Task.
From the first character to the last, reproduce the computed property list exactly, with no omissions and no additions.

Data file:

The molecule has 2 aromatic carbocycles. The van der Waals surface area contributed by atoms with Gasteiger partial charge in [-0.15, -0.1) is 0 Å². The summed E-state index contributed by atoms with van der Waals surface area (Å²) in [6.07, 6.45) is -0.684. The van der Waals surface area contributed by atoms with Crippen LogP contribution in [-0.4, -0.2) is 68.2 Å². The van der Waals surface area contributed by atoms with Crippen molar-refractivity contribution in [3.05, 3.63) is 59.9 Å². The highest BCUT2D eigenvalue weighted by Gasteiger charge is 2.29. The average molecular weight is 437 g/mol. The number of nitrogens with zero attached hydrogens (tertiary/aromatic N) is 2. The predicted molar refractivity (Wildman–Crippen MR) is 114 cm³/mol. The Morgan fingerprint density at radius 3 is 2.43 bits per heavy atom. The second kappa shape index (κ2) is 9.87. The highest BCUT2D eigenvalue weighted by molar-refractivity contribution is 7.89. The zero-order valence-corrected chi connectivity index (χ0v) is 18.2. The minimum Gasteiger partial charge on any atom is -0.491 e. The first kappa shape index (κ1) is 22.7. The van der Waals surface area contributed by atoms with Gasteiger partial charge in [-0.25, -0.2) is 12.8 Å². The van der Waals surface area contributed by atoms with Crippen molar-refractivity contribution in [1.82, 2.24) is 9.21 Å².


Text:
The molecule has 2 aromatic carbocycles. The van der Waals surface area contributed by atoms with Gasteiger partial charge in [-0.15, -0.1) is 0 Å². The summed E-state index contributed by atoms with van der Waals surface area (Å²) in [6.07, 6.45) is -0.684. The van der Waals surface area contributed by atoms with Crippen LogP contribution in [-0.4, -0.2) is 68.2 Å². The van der Waals surface area contributed by atoms with Crippen molar-refractivity contribution in [3.05, 3.63) is 59.9 Å². The highest BCUT2D eigenvalue weighted by Gasteiger charge is 2.29. The average molecular weight is 437 g/mol. The number of nitrogens with zero attached hydrogens (tertiary/aromatic N) is 2. The predicted molar refractivity (Wildman–Crippen MR) is 114 cm³/mol. The Morgan fingerprint density at radius 3 is 2.43 bits per heavy atom. The second kappa shape index (κ2) is 9.87. The highest BCUT2D eigenvalue weighted by molar-refractivity contribution is 7.89. The zero-order valence-corrected chi connectivity index (χ0v) is 18.2. The minimum Gasteiger partial charge on any atom is -0.491 e. The first kappa shape index (κ1) is 22.7. The van der Waals surface area contributed by atoms with Gasteiger partial charge in [-0.25, -0.2) is 12.8 Å². The van der Waals surface area contributed by atoms with Crippen molar-refractivity contribution in [1.82, 2.24) is 9.21 Å².